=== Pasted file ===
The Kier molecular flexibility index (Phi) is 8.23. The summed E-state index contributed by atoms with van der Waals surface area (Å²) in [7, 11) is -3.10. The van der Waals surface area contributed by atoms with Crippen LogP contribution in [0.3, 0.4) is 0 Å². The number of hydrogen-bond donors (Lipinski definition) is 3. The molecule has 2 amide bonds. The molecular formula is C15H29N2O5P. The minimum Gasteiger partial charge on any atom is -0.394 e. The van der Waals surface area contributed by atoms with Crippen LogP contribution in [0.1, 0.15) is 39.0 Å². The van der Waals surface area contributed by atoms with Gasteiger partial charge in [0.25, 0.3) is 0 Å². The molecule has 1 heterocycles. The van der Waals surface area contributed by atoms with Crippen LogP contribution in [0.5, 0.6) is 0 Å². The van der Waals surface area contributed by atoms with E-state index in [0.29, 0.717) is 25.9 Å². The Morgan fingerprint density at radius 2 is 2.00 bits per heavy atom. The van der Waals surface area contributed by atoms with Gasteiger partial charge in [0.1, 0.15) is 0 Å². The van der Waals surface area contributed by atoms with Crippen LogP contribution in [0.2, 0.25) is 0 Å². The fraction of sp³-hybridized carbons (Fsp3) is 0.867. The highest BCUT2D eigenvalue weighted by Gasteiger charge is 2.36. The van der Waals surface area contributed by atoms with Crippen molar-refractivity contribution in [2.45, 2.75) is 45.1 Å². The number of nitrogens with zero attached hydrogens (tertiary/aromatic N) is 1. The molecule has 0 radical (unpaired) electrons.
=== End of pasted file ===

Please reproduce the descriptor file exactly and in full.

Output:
The Kier molecular flexibility index (Phi) is 8.23. The summed E-state index contributed by atoms with van der Waals surface area (Å²) in [7, 11) is -3.10. The van der Waals surface area contributed by atoms with Crippen LogP contribution in [0.3, 0.4) is 0 Å². The number of hydrogen-bond donors (Lipinski definition) is 3. The molecule has 2 amide bonds. The molecular formula is C15H29N2O5P. The minimum Gasteiger partial charge on any atom is -0.394 e. The van der Waals surface area contributed by atoms with Crippen LogP contribution in [0.1, 0.15) is 39.0 Å². The van der Waals surface area contributed by atoms with Gasteiger partial charge in [0.25, 0.3) is 0 Å². The molecule has 1 heterocycles. The van der Waals surface area contributed by atoms with Crippen LogP contribution in [0.5, 0.6) is 0 Å². The van der Waals surface area contributed by atoms with E-state index in [0.29, 0.717) is 25.9 Å². The Morgan fingerprint density at radius 2 is 2.00 bits per heavy atom. The van der Waals surface area contributed by atoms with Gasteiger partial charge in [0.1, 0.15) is 0 Å². The van der Waals surface area contributed by atoms with Crippen LogP contribution in [0.2, 0.25) is 0 Å². The fraction of sp³-hybridized carbons (Fsp3) is 0.867. The highest BCUT2D eigenvalue weighted by Gasteiger charge is 2.36. The van der Waals surface area contributed by atoms with Crippen molar-refractivity contribution in [2.45, 2.75) is 45.1 Å². The number of nitrogens with zero attached hydrogens (tertiary/aromatic N) is 1. The molecule has 0 radical (unpaired) electrons.